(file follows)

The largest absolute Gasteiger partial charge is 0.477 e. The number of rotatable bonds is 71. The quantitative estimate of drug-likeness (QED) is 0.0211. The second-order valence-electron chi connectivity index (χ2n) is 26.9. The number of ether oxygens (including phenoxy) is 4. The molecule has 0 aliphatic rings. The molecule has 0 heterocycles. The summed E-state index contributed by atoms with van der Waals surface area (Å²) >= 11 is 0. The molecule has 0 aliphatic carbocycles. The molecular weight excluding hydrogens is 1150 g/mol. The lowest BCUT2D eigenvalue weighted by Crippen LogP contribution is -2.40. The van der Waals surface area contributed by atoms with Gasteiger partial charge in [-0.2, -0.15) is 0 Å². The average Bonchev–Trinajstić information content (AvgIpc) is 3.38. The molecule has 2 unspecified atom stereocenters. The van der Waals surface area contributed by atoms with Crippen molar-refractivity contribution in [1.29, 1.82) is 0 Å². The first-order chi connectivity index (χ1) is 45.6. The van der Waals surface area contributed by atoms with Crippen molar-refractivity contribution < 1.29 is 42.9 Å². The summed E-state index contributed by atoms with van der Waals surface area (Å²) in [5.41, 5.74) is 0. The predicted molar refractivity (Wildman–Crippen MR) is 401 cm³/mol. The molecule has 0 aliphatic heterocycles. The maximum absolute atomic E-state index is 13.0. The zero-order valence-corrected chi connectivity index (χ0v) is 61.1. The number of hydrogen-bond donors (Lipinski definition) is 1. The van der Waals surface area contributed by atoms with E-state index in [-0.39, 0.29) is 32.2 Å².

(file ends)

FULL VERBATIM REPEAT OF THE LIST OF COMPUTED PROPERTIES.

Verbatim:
The largest absolute Gasteiger partial charge is 0.477 e. The number of rotatable bonds is 71. The quantitative estimate of drug-likeness (QED) is 0.0211. The second-order valence-electron chi connectivity index (χ2n) is 26.9. The number of ether oxygens (including phenoxy) is 4. The molecule has 0 aliphatic rings. The molecule has 0 heterocycles. The summed E-state index contributed by atoms with van der Waals surface area (Å²) >= 11 is 0. The molecule has 0 aliphatic carbocycles. The molecular weight excluding hydrogens is 1150 g/mol. The lowest BCUT2D eigenvalue weighted by Crippen LogP contribution is -2.40. The van der Waals surface area contributed by atoms with Gasteiger partial charge in [-0.2, -0.15) is 0 Å². The average Bonchev–Trinajstić information content (AvgIpc) is 3.38. The molecule has 2 unspecified atom stereocenters. The van der Waals surface area contributed by atoms with Crippen molar-refractivity contribution in [1.29, 1.82) is 0 Å². The first-order chi connectivity index (χ1) is 45.6. The van der Waals surface area contributed by atoms with Crippen molar-refractivity contribution < 1.29 is 42.9 Å². The summed E-state index contributed by atoms with van der Waals surface area (Å²) in [5.41, 5.74) is 0. The predicted molar refractivity (Wildman–Crippen MR) is 401 cm³/mol. The molecule has 0 aliphatic heterocycles. The maximum absolute atomic E-state index is 13.0. The zero-order valence-corrected chi connectivity index (χ0v) is 61.1. The number of hydrogen-bond donors (Lipinski definition) is 1. The van der Waals surface area contributed by atoms with E-state index in [-0.39, 0.29) is 32.2 Å².